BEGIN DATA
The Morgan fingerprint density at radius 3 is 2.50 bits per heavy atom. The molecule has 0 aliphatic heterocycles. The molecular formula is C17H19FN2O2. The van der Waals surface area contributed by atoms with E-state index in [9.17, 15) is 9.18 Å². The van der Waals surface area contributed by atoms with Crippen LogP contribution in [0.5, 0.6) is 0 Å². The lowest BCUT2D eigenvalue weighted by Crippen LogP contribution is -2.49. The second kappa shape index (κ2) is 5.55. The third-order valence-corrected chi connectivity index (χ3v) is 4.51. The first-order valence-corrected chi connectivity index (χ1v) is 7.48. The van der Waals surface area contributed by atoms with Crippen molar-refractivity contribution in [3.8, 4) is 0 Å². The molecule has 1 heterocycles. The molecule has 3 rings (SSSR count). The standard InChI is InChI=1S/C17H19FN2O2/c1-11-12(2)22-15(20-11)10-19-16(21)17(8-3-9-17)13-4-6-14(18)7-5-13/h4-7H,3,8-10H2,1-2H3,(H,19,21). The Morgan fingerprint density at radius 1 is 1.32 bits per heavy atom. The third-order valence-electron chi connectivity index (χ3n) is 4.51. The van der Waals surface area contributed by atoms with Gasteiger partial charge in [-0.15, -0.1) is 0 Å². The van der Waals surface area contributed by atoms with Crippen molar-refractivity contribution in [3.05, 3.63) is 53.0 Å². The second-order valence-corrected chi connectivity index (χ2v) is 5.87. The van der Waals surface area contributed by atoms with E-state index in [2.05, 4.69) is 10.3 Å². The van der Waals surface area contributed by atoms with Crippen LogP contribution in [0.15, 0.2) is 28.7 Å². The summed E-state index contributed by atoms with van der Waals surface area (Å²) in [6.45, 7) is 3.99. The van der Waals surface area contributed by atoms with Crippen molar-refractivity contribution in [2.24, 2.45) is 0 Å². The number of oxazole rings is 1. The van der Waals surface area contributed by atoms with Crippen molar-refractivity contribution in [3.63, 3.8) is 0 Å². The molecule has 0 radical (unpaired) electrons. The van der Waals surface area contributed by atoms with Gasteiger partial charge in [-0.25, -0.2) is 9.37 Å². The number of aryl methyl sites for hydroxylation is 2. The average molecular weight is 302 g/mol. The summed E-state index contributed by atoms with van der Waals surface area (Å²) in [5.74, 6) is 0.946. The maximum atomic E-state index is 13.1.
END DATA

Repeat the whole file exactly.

The Morgan fingerprint density at radius 3 is 2.50 bits per heavy atom. The molecule has 0 aliphatic heterocycles. The molecular formula is C17H19FN2O2. The van der Waals surface area contributed by atoms with E-state index in [9.17, 15) is 9.18 Å². The van der Waals surface area contributed by atoms with Crippen LogP contribution in [0.5, 0.6) is 0 Å². The lowest BCUT2D eigenvalue weighted by Crippen LogP contribution is -2.49. The second kappa shape index (κ2) is 5.55. The third-order valence-corrected chi connectivity index (χ3v) is 4.51. The first-order valence-corrected chi connectivity index (χ1v) is 7.48. The van der Waals surface area contributed by atoms with Crippen molar-refractivity contribution in [3.8, 4) is 0 Å². The molecule has 1 heterocycles. The molecule has 3 rings (SSSR count). The standard InChI is InChI=1S/C17H19FN2O2/c1-11-12(2)22-15(20-11)10-19-16(21)17(8-3-9-17)13-4-6-14(18)7-5-13/h4-7H,3,8-10H2,1-2H3,(H,19,21). The Morgan fingerprint density at radius 1 is 1.32 bits per heavy atom. The third-order valence-electron chi connectivity index (χ3n) is 4.51. The van der Waals surface area contributed by atoms with Gasteiger partial charge in [-0.15, -0.1) is 0 Å². The van der Waals surface area contributed by atoms with Crippen molar-refractivity contribution in [3.05, 3.63) is 53.0 Å². The second-order valence-corrected chi connectivity index (χ2v) is 5.87. The van der Waals surface area contributed by atoms with E-state index in [2.05, 4.69) is 10.3 Å². The van der Waals surface area contributed by atoms with Crippen LogP contribution in [0.15, 0.2) is 28.7 Å². The summed E-state index contributed by atoms with van der Waals surface area (Å²) in [6.45, 7) is 3.99. The van der Waals surface area contributed by atoms with Crippen molar-refractivity contribution in [2.24, 2.45) is 0 Å². The number of oxazole rings is 1. The van der Waals surface area contributed by atoms with Crippen molar-refractivity contribution in [3.63, 3.8) is 0 Å². The molecule has 0 radical (unpaired) electrons. The van der Waals surface area contributed by atoms with Gasteiger partial charge in [-0.25, -0.2) is 9.37 Å². The number of aryl methyl sites for hydroxylation is 2. The average molecular weight is 302 g/mol. The summed E-state index contributed by atoms with van der Waals surface area (Å²) in [5.74, 6) is 0.946. The maximum atomic E-state index is 13.1.